September 20, 2012 | Issue Brief on Middle East
The report on sequestration released last week by the Office of Management and Budget (OMB) sheds little additional light on how these cuts will affect national security. Even as the President claimed that the U.S. will maintain military superiority, the OMB report states that sequestration will hinder national security capabilities. President Obama has declared throughout this debate that he will veto measures to stop sequestration unless they include tax increases.
Considering the recent violence directed at the U.S. in the Middle East and the looming January 2 deadline for sequestration, it would be imprudent for Congress to remain idle. Waiting to address the military’s budgetary concerns until it is politically easier or until a decision is forced by a direct conflict is irresponsible. This is especially true given the strained resources with which the armed forces are already operating around the world. Members of Congress need to act now to stop defense sequestration and support robust national security funding.
Sequestration refers to the automatic cuts in the federal government’s operations mandated by the Budget Control Act of 2011 (BCA). This legislation requires an automatic, across-the-board $1.2 trillion cut in federal spending. National security funding suffers the bulk of these cuts—roughly half a trillion dollars. The Department of Defense has already shrunk by roughly $800 billion through efficiencies measures in 2009 and the first portion of cuts from the BCA.
While the OMB report does not indicate which military capabilities will be reduced under sequestration, the House Armed Services Committee has made stark projections. The cuts will cause the smallest Navy fleet since before World War I, the smallest ground force since before World War II, and the smallest Air Force in its history. These reductions will hinder the U.S. military’s ability to perform its varied missions throughout the world on a daily basis.
What will these defense cuts mean for U.S. security and interests in the Middle East? The recent engagement in Libya provides some answers. The U.S. eventually had to take the lead in this conflict because European NATO forces were inadequate for certain missions, such as enforcing a no-fly zone. If NATO forces become engaged in a similar scenario with a more capable adversary, the U.S. may not be as confident in a leadership role.
The aging U.S. Air Force F-16s and Marine Corps Harriers that flew over Libya are set to be replaced by the fifth-generation F-35 Joint Strike Fighter (JSF). However, under the President’s fiscal year 2013 budget request, the nascent F-35 fleet will shrink by 179 aircraft over the next five years. Furthermore, sequestration could eliminate the entire fleet for the Marine Corps JSF variant. This has implications for American allies as well. The United Kingdom has staked its entire future fighter jet force on the Marine Corps variant, and allies such as Israel, Canada, and Japan also intend to buy the fighter.
The U.S. Navy maintains an important presence in the Mediterranean Sea, Persian Gulf, and Indian Ocean. Through this presence, regional maritime choke points such as the Strait of Hormuz, the Bosporus, the Dardanelles, and the Suez Canal remain open shipping lanes. If any of these vital shipping lanes were disrupted, there would be significant economic consequences. The Strait of Hormuz is particularly vulnerable given its extremely narrow passage and proximity to Iran.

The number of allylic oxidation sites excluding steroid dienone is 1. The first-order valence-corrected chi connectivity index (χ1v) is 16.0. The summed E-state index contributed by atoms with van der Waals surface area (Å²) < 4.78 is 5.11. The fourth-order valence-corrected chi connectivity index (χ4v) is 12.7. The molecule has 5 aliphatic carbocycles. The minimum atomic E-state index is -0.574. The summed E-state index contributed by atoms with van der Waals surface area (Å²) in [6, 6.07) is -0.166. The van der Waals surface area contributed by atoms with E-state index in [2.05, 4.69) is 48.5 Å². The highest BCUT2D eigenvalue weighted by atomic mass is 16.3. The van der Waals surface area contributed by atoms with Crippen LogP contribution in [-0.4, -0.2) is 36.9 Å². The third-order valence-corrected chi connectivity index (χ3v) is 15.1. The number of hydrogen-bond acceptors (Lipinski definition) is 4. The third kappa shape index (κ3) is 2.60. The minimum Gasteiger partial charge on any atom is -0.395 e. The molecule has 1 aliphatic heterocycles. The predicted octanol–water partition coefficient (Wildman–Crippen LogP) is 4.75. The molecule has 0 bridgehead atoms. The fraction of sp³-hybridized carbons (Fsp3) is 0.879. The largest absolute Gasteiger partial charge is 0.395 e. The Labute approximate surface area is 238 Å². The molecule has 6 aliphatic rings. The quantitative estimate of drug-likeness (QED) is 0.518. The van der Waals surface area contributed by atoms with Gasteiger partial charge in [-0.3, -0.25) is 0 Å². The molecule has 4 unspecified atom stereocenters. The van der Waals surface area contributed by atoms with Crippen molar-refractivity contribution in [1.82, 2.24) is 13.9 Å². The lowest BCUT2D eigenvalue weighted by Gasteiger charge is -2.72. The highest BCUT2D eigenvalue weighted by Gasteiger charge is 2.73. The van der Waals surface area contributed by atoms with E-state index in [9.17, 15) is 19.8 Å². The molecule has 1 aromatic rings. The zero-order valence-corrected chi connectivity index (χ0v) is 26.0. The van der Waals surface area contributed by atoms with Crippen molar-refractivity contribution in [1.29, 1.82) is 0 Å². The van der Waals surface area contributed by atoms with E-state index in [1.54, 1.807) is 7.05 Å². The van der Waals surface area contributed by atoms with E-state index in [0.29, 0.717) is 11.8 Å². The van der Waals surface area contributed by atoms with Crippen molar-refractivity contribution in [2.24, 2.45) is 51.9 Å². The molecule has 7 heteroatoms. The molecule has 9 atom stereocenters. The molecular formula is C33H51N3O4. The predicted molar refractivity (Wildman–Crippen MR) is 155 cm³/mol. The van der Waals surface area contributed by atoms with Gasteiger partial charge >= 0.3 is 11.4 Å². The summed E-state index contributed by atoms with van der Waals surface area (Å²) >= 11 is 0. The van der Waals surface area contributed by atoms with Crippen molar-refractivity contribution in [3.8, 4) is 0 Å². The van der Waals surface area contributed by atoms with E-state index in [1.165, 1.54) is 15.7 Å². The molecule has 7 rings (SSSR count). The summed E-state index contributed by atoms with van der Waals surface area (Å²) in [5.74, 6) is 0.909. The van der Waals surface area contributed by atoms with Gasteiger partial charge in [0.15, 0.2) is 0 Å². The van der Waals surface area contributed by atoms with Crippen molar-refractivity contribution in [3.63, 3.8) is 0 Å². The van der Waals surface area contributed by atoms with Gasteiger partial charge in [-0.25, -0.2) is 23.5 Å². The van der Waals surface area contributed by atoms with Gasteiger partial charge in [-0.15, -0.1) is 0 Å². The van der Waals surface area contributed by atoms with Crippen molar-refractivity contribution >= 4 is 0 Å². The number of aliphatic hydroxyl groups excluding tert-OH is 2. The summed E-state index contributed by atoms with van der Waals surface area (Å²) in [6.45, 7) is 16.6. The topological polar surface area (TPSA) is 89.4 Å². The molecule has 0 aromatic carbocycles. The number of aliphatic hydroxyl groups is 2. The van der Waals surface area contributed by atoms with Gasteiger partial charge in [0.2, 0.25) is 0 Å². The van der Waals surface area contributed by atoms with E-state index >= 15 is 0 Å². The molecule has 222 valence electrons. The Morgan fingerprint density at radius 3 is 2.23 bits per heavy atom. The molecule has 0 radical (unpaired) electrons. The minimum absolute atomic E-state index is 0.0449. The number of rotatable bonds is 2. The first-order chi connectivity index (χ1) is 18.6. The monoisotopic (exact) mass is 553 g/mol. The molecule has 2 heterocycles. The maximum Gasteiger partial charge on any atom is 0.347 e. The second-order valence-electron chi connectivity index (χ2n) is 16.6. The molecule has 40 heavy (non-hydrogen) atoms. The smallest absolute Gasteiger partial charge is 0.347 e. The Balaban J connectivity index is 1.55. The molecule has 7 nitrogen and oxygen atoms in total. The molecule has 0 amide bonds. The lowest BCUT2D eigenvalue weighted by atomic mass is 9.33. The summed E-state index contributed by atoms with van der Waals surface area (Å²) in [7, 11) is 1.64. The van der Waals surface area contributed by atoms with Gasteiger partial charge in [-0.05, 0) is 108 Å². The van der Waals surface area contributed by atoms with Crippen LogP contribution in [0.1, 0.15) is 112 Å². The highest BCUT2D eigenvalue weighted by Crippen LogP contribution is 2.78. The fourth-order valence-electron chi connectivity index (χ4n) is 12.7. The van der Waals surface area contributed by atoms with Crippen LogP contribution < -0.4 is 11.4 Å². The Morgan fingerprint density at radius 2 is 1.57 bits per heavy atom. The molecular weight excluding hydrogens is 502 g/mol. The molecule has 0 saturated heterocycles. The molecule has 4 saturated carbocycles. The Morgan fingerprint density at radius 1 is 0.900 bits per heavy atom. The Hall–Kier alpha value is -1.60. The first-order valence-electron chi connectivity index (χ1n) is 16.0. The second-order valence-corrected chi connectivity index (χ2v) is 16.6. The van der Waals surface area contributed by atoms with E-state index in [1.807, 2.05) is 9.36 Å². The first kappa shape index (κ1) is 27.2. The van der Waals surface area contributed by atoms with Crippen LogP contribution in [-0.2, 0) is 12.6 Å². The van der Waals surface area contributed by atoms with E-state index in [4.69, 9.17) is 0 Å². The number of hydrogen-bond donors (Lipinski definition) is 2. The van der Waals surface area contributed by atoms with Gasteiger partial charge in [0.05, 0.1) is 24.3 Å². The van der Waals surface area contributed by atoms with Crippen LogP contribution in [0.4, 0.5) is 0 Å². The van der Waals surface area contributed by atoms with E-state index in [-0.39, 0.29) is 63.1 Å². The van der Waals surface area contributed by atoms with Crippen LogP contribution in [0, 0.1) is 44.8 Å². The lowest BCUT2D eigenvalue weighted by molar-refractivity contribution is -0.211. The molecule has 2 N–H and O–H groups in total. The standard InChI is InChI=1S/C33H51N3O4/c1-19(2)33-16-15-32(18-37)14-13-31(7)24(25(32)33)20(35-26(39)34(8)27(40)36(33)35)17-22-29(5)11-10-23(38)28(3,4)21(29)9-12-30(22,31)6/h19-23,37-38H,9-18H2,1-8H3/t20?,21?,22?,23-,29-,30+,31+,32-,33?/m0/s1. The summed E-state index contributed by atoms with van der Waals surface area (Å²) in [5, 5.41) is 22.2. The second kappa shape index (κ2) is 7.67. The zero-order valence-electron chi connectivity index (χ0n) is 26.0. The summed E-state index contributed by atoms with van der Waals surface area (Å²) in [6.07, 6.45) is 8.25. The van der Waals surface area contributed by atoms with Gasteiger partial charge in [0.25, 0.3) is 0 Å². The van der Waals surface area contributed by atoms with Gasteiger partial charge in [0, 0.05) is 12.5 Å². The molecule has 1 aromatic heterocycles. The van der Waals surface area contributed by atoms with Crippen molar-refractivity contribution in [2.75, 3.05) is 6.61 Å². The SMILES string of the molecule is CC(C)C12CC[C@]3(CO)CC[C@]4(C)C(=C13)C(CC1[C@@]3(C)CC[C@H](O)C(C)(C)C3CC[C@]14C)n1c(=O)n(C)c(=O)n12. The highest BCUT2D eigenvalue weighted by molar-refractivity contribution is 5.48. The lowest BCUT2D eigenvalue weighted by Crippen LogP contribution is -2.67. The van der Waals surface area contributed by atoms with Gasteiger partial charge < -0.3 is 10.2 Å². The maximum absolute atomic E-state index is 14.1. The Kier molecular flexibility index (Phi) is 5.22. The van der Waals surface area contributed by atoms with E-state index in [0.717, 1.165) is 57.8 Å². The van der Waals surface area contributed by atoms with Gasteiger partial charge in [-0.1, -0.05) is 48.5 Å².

The Navy’s presence would also be important if the U.S. were to engage in a conflict similar to the one in Libya. Aircraft carriers host a variety of critical air assets such as F-18 fighters, surveillance aircraft, and, in the future, the F-35. Each carrier hosts an air force rivaling that of most nations. However, one ship cannot be in two places at the same time. Under sequestration, the Navy will reduce its fleet of carriers from 11 to 10.
U.S. Special Operations Forces will also be affected. The President has regularly touted Special Forces as low-intensity tools for his foreign policy ends, exemplified by their successful strike on Osama bin Laden and deployments in Afghanistan, the Middle East, and North Africa for various other missions and training exercises with local forces. However, even if Special Forces retain robust funding, the cuts in conventional forces will hinder them. SEAL teams embark from Navy vessels, and reducing conventional manpower end strength also reduces the pool from which elite troops are selected. Furthermore, modernization accounts such as the V-22 will be used for irregular and unconventional missions.
The ideal solution is for the Administration and Congress to solve the budget impasse today, as each additional day of delay makes it more difficult for defense suppliers and military leaders to plan ahead in a very risky world. If that cannot be done, then Congress should offset sequestration for just 2013 with spending cuts elsewhere. Then the new Congress could work with the President next year to solve the rest of the defense sequestration problem.
While the Obama Administration continues to sacrifice national security forces to achieve other goals, Congress should focus on its constitutional responsibility to provide for the common defense. Congress already has all the tools needed to agree on a real budget. Members need no new devices to do this but only the will.
—Steven P. Bucci, PhD, is Senior Research Fellow for Defense and Homeland Security in the Douglas and Sarah Allison Center for Foreign Policy Studies, a division of the Kathryn and Shelby Cullom Davis Institute for International Studies, at The Heritage Foundation. Brian Slattery, a Research Assistant in the Allison Center, contributed to this report.